Rethinking Orthodoxy and Biblical Criticism III

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Kippah and Gown: Re-thinking Orthodoxy and Biblical Criticism

Essay 3: Brit Sinai in Ancient Context

In this series
* Essay 1
* Essay 2
* Essay 3
* Essay 4

In this essay we’re going to prepare to address the seeming contradictions between the narrative accounts of Sefer Devarim and the parallel accounts found in the earlier books of the Torah. I say preparing to address the issue, because, indeed, preparation is needed. We saw in the previous essay that the Ralbag correctly surmised that the repetitiousness of the Torah that struck him (and perhaps modern readers as well) as unseemly, was standard fare in the highest literature of the ancient Near East. In this essay we will see that a particular genre of ancient Near Eastern writing is central to understanding how many parts of the Torah are composed. In the next essay we will further see that in this genre we find the deliberate juxtaposition of mutually exclusive narrative accounts. Taking a note from the Ralbag, we will be open to the idea that even in the Torah “the navi expresses himself according to the convention of the time.” Taking a note from the Rambam, we will be undaunted by the striking similarities that we see between various passages from the Torah and passages found in ancient writings. Rather, we will seek out—as the Rambam himself did—the continuities and the discontinuities between those foreign literatures and the Torah. We will seek to understand how the Torah appropriates and adapts foreign concepts and institutions and uses them in the service of bringing Israel to a higher theological understanding.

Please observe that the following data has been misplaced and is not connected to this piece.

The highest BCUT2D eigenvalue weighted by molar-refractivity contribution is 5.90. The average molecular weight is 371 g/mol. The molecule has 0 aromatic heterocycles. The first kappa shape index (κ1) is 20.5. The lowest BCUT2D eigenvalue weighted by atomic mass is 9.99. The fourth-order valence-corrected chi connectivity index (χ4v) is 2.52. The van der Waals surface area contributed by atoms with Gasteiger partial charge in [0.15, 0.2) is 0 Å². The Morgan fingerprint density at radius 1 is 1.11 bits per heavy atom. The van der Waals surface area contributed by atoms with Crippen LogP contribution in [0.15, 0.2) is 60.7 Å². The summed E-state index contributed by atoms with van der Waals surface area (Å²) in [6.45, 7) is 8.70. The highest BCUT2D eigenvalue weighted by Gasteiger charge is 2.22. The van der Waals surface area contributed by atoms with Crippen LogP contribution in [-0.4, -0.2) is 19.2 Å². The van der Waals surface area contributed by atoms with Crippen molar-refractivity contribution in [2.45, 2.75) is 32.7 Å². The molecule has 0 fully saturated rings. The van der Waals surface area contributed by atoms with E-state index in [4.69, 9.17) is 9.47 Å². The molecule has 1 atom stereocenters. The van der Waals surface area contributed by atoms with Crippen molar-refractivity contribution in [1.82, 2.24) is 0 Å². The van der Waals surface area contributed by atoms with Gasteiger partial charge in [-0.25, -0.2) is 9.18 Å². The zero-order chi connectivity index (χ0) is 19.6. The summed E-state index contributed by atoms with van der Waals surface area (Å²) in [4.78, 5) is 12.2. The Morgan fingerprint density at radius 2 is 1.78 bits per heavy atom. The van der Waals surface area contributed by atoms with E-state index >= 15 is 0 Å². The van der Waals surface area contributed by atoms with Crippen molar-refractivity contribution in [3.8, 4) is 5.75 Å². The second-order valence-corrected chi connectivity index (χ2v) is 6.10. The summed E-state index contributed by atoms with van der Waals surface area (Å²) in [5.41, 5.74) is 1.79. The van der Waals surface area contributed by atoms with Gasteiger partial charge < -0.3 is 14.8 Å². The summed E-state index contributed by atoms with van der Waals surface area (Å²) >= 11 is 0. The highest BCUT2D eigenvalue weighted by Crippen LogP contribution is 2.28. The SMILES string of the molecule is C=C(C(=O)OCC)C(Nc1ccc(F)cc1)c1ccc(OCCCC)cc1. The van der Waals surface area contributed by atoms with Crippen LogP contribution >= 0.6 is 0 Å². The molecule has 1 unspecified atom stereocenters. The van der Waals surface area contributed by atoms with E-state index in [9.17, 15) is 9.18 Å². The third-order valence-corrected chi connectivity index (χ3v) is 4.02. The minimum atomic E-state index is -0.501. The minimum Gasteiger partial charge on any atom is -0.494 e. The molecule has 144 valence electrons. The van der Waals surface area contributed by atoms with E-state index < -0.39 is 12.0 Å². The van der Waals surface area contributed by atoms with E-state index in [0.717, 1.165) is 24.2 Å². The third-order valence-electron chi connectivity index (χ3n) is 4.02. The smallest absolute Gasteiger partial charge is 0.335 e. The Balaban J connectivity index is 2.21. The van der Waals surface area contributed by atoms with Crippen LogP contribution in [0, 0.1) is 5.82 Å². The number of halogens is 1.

It is commonplace that the Torah speaks of a brit that was formed between God and Israel at Sinai. But just what is a brit? Translating brit into English, “covenant” is of little help, and merely begs the question then, of what is a “covenant’? More to the point, we should note the unusual dynamics present in this relationship. Brit seems to be a compact, contract, or pact between two parties. Yet, in modern times both sides to a contract freely enter the agreement and each side has the right to decline entering the agreement, if it wishes. While Israel at Sinai expresses its agreement—na’aseh ve-nishma—it is also plain that she had little choice but to do so. Put differently, what we have at Sinai is a form of agreement where the parties are unequal, and where the lesser side (Israel) is expected to agree to the terms dictated by the stronger side (God). On the other hand, it seems that the stronger side is not tyrannical or cruel, but seeks a genuine relationship with the lesser side, but on His terms. There is no modern counterpart to this type of relationship.